Dr. Edwin Vieira’s Amazing Crystal Ball, 2006
Posted by Larry Doyle on March 24, 2009 9:52 PM |
I will admit that I am not a student of the Great Depression, but I have started reviewing that period. Obviously I, like every American, hope our economy stabilizes and we regain our footing and return to prosperity. While the pragmatic optimist in me believes that can happen, the trader and risk manager in me tells me to review the Depression, understand the dynamics, assess the risks of our current period, and prepare accordingly.
I hope and believe people who have been reading my work for a while appreciate that I am not an alarmist. Whether working on Wall Street as a trader and salesman or now writing for Sense on Cents, a measured, analytical approach has always generated the best results. In that vein, I discount speculators and salesmen who attempt to make a buck from heightened levels of anxiety. That said, the elevated levels of risk in our economy, markets, and global finance require an equally elevated sense of risk analysis and historical analysis.
Given some of the economic saber rattling emanating from China and the lessened fiscal support emanating from Europe, the threats of global protectionism are clearly growing. That scenario also occurred during the Depression.
I plan to continue reviewing The Great Depression in the days and weeks ahead. As with any analysis, I am always leery of the source of information. To that end, I read material today from Dr. Edwin Vieira. Here is his bio:
Edwin Vieira, Jr., holds four degrees from Harvard: A.B. (Harvard College), A.M. and Ph.D. (Harvard Graduate School of Arts and Sciences), and J.D. (Harvard Law School).
For more than thirty years he has practiced law, with emphasis on constitutional issues. In the Supreme Court of the United States he successfully argued or briefed the cases leading to the landmark decisions Abood v. Detroit Board of Education, Chicago Teachers Union v. Hudson, and Communications Workers of America v. Beck, which established constitutional and statutory limitations on the uses to which labor unions, in both the private and the public sectors, may apply fees extracted from nonunion workers as a condition of their employment.
I will not blindly accept his bio, but he strikes me as a very credible source. In reading separate research today, I became aware that our government under FDR seized gold and silver holdings of the American populace during The Great Depression. I will admit that I was totally unaware of that phenomena. It has caused me to ponder if a similar situation could possibly occur in our current scenario.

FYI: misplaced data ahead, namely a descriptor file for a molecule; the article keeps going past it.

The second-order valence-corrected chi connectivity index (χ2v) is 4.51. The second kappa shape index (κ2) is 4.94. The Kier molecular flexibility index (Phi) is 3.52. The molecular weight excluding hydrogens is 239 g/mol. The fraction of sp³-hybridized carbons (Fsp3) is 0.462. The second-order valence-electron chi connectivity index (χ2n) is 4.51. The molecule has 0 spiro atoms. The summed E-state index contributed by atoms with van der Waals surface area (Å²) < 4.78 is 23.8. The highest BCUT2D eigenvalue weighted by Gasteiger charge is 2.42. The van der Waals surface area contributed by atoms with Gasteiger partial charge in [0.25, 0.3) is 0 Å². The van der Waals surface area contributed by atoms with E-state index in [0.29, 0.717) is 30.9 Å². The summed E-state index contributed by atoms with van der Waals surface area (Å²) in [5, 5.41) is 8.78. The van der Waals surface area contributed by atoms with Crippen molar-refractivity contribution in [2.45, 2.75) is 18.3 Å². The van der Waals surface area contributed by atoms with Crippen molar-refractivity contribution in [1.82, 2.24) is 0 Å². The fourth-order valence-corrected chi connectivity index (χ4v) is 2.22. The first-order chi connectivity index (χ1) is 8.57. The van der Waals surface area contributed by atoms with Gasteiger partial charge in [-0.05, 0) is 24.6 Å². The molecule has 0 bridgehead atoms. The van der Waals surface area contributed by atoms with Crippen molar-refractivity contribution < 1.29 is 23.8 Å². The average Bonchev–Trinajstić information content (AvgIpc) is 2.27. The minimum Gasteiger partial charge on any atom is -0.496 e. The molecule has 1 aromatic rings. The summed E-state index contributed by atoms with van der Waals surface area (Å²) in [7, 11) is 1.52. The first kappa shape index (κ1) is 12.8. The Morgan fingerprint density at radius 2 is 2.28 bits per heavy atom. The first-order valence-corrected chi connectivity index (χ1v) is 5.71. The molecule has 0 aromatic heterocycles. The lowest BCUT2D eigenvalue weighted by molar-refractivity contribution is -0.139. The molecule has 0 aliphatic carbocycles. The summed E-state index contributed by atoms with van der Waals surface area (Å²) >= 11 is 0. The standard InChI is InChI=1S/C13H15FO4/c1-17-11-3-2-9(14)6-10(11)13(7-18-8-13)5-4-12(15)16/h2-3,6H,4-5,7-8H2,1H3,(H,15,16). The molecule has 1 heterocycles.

I’ll admit that I am startled by the depth and prescient nature of Vieira’s message and the timing of it. Vieira’s piece, A New Gold Seizure: Possibility or Paranoia was written on March 2, 2006. Here is an excerpt:
In short, a new gold and silver seizure would be conducted on the scale and with the ferocity of a veritable war of financial terror directed against every common American. For, indeed, the life or death of the bankers and their political puppets would be at stake as they never really were in the 1930s. After all, under the economic conditions of the 1930s the Federal Reserve System could probably have survived a relatively short-term “suspension of specie payments” without a gold seizure, if Roosevelt had not imposed the crackpot economic nostrums of his New Deal upon the country, prolonging the Depression until World War II. In a future crisis, however, unless the bankers and their political cronies could quickly “stabilize” the System by creating a new currency with some genuine economic and especially political credibility, the whole rotten pyramid of banking-cum-political power might collapse overnight from its elephantiasis of public and private debt, with disastrous consequences for the Establishment.
In keeping with its true nature, any future seizure of gold and silver would undoubtedly be labelled a “war measure” (albeit, of course, without identifying the American people as the politicians’ and bankers’ real enemies). To ape the precedent of the 1930s, and to lend the seizure a contemporary legal veneer, such a characterization would be necessary. In 1933, Roosevelt began the sequence of events that culminated in the original gold seizure by “freezing” all gold in the banks, under color of the Trading with the Enemy Act–a “war measure” from World War I quite inapplicable in peacetime, but which Congress immediately amended to whitewash Roosevelt’s usurpation of power. Today, the applicable statute provides that